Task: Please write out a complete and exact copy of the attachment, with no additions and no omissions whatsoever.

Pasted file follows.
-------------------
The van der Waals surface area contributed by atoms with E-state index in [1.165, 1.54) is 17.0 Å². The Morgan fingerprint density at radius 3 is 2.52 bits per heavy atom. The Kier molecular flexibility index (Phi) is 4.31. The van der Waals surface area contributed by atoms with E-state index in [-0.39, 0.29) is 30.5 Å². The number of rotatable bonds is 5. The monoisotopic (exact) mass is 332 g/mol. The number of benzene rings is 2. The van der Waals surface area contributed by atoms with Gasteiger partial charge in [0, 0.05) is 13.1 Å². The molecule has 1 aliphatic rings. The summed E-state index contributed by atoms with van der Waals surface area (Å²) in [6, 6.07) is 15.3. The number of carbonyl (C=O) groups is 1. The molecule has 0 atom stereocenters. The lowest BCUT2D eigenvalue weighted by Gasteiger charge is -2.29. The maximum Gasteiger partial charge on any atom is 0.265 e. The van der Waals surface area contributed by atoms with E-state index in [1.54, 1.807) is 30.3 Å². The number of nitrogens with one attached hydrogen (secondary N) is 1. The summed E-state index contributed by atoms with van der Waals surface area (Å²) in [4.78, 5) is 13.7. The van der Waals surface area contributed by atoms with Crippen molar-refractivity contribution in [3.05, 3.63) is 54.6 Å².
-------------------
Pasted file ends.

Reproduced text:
The van der Waals surface area contributed by atoms with E-state index in [1.165, 1.54) is 17.0 Å². The Morgan fingerprint density at radius 3 is 2.52 bits per heavy atom. The Kier molecular flexibility index (Phi) is 4.31. The van der Waals surface area contributed by atoms with E-state index in [-0.39, 0.29) is 30.5 Å². The number of rotatable bonds is 5. The monoisotopic (exact) mass is 332 g/mol. The number of benzene rings is 2. The van der Waals surface area contributed by atoms with Gasteiger partial charge in [0, 0.05) is 13.1 Å². The molecule has 1 aliphatic rings. The summed E-state index contributed by atoms with van der Waals surface area (Å²) in [6, 6.07) is 15.3. The number of carbonyl (C=O) groups is 1. The molecule has 0 atom stereocenters. The lowest BCUT2D eigenvalue weighted by Gasteiger charge is -2.29. The maximum Gasteiger partial charge on any atom is 0.265 e. The van der Waals surface area contributed by atoms with E-state index in [1.54, 1.807) is 30.3 Å². The number of nitrogens with one attached hydrogen (secondary N) is 1. The summed E-state index contributed by atoms with van der Waals surface area (Å²) in [4.78, 5) is 13.7. The van der Waals surface area contributed by atoms with Crippen molar-refractivity contribution in [3.05, 3.63) is 54.6 Å².